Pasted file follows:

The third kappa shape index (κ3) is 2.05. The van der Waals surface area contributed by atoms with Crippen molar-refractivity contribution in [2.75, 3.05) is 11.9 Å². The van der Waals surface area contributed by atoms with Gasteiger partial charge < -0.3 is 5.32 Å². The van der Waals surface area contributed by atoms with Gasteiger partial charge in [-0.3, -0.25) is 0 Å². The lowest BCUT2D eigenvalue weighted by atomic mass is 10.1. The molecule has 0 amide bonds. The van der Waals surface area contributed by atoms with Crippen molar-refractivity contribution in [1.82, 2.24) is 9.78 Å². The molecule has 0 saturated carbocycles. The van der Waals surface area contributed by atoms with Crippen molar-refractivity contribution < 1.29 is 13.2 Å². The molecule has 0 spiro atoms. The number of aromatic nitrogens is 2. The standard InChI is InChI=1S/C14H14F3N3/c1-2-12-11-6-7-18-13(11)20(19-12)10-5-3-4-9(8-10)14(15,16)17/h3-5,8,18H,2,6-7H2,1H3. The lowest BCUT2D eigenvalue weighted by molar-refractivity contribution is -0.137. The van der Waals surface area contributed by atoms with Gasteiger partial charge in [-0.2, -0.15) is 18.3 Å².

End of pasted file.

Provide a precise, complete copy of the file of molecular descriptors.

The third kappa shape index (κ3) is 2.05. The van der Waals surface area contributed by atoms with Crippen molar-refractivity contribution in [2.75, 3.05) is 11.9 Å². The van der Waals surface area contributed by atoms with Gasteiger partial charge < -0.3 is 5.32 Å². The van der Waals surface area contributed by atoms with Gasteiger partial charge in [-0.3, -0.25) is 0 Å². The lowest BCUT2D eigenvalue weighted by atomic mass is 10.1. The molecule has 0 amide bonds. The van der Waals surface area contributed by atoms with Crippen molar-refractivity contribution in [1.82, 2.24) is 9.78 Å². The molecule has 0 saturated carbocycles. The van der Waals surface area contributed by atoms with Crippen molar-refractivity contribution < 1.29 is 13.2 Å². The molecule has 0 spiro atoms. The number of aromatic nitrogens is 2. The standard InChI is InChI=1S/C14H14F3N3/c1-2-12-11-6-7-18-13(11)20(19-12)10-5-3-4-9(8-10)14(15,16)17/h3-5,8,18H,2,6-7H2,1H3. The lowest BCUT2D eigenvalue weighted by molar-refractivity contribution is -0.137. The van der Waals surface area contributed by atoms with Gasteiger partial charge in [-0.2, -0.15) is 18.3 Å².